Unless we move to Quebec or France, I don’t expect my children will learn French fluently.
When we lived briefly in Kenya, we came prepared with a travel language book on Swahili; but even the locals didn’t speak as the book suggested.
I sat with the housekeeper at the end of her workday and had her teach me the basics. The basics came in handy when purchasing mangos or collard greens, dried beans, or lollipops at the fenced entry to the hospital compound each afternoon.
Here’s our story of teaching French in a child-led way…
I share how I engaged in teaching French in a child-led way.
Before landing in Paris, I confessed to my children that my schooled French training didn’t do more for me than teach me to conjugate a few verbs…etre comes to mind. Generally, state-of-being verbs don’t help me much in purchasing croissants or ordering cappuccinos.
Again, I brought the travel language book.
I don’t know about you, but I find studying a few phrases on the plane helpful, but when it comes to actually engaging a stranger, I am not quick to open that book in public…minutes spent searching for just the right phrase mean that the person I was talking to has already walked down the block.
If I didn’t know how to explain something, I learned that ‘pointing and grunting’ was a universal language…world traveler Rick Steves has that approach down cold, he acknowledges.
Just point and grunt with a smile on your face, he encourages.
Teaching French in a child-led way included experimenting with a Rosetta Stone computer program. As non-cross-culture language training goes, this is a useful program.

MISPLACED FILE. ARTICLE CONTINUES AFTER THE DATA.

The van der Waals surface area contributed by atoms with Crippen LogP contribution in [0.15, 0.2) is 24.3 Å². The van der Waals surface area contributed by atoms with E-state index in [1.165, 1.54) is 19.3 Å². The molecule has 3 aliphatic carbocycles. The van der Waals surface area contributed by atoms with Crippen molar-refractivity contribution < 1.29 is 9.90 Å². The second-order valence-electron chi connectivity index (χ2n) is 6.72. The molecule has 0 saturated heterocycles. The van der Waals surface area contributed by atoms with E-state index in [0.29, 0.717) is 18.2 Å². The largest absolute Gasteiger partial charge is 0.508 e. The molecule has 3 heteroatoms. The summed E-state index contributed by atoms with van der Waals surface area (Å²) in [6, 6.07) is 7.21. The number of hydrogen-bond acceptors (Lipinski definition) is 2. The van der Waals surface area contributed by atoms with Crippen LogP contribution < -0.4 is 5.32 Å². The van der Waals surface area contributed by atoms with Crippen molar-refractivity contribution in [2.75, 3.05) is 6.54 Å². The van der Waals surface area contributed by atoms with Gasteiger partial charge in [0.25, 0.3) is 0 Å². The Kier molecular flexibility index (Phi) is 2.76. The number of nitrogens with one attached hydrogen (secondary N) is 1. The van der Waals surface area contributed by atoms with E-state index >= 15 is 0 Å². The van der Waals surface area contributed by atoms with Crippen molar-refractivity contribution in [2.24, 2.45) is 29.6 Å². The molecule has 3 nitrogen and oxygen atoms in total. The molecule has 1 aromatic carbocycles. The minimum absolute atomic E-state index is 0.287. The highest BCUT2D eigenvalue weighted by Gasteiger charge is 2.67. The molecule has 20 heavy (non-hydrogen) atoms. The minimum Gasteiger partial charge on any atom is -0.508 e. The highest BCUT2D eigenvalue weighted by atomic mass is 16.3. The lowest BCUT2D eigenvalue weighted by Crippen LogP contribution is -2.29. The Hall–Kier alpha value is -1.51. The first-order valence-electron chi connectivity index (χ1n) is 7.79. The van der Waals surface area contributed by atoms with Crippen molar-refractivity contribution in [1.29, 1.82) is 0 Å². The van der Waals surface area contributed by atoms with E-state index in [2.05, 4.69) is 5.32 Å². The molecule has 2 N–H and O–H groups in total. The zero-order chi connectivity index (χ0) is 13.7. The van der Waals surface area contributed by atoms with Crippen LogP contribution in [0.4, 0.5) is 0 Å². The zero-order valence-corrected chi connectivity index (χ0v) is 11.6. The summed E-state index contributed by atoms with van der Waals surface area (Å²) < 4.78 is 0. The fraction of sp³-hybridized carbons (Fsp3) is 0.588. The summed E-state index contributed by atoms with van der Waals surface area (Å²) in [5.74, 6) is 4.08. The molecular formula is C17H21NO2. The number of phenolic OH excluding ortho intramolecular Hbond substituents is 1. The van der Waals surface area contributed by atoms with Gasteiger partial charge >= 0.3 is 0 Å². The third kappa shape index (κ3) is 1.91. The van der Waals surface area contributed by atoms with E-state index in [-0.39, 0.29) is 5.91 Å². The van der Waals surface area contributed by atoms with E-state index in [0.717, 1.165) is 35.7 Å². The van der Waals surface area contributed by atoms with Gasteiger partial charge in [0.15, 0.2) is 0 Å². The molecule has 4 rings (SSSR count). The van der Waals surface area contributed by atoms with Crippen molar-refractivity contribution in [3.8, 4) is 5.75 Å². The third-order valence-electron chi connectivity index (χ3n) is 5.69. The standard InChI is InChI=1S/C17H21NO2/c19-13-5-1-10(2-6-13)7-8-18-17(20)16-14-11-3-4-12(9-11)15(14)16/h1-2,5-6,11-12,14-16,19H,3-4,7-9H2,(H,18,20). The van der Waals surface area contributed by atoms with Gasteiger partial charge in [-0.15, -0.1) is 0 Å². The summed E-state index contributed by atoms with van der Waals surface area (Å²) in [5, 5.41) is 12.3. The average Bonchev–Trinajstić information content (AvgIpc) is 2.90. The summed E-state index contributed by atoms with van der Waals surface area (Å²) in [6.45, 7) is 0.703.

No one teaches you the translatable word for anything. You simply see a picture of someone waving as she turns to head into the airplane and get a quick sense that she’s saying goodbye when you see “adios” flash on the screen.
This is Sesame Street for adults. And it works to input a handful of phrases or words into the computer of our brain.
Functionally engaging in a new language though requires one-on-one conversation, regularly, and so your life depended on it…like finding an Orange internet card in a developing world country.
Though in our regular study time I am presently flashing cards of nouns or verbs at my children and acting out scenarios with mild amusement from the littles; I recognize these approaches are my only present option, until said time that we move to the Quebec countryside.
Chatting with a French-fluent family recently, I was given other ideas that might help the process significantly.
- ESL classes. There are second-culture people looking for interested conversationalists to discuss the weather, learn each other’s names and talk local politics all for the purpose of learning a new language.
- French immersion school. Yup, I can see how this would work fast, especially as one might be penalized for speaking English after the first couple days. I’ve understood that other subject areas might suffer for the first few years as their little brains are focusing hard on the second language. But this certainly is a tried and true approach to learning a second language.
Since I continue to teach French in the comforts of my home, I have tried a few other approaches too.
- Books, CDs, and videos. These are available in the library and do help to hear the accents, to hear the language spoken by native speakers. There are endless resources available and all of them are useful in introducing new vocabulary. Kind of important as I’m not fluent; I’ve learned all this secondhand too.
To my children’s surprise, I could indeed say a few things in Paris.
I had no idea what they were saying in return, obviously at the mercy of the cashier to hand over the right Euro coins. Still, I can’t say I didn’t learn anything in my five years of conjugating verbs.
- Apple apps…one more excuse to get their hands on the iPod, iPhone, or iPad…if the kiddos aren’t accustomed to having free reign with screens, they’ll enjoy playing these games. There are endless games and many are free.
- YouTube…another screen with clever ditties and short songs where kids can learn their colours, or watch others discuss the location of the library.
Overhearing a conversation between a French-speaking person and an American on a recent flight, I was intrigued by how this obviously American young woman was able to converse as easily as her southern drawl communicated her interest in grits.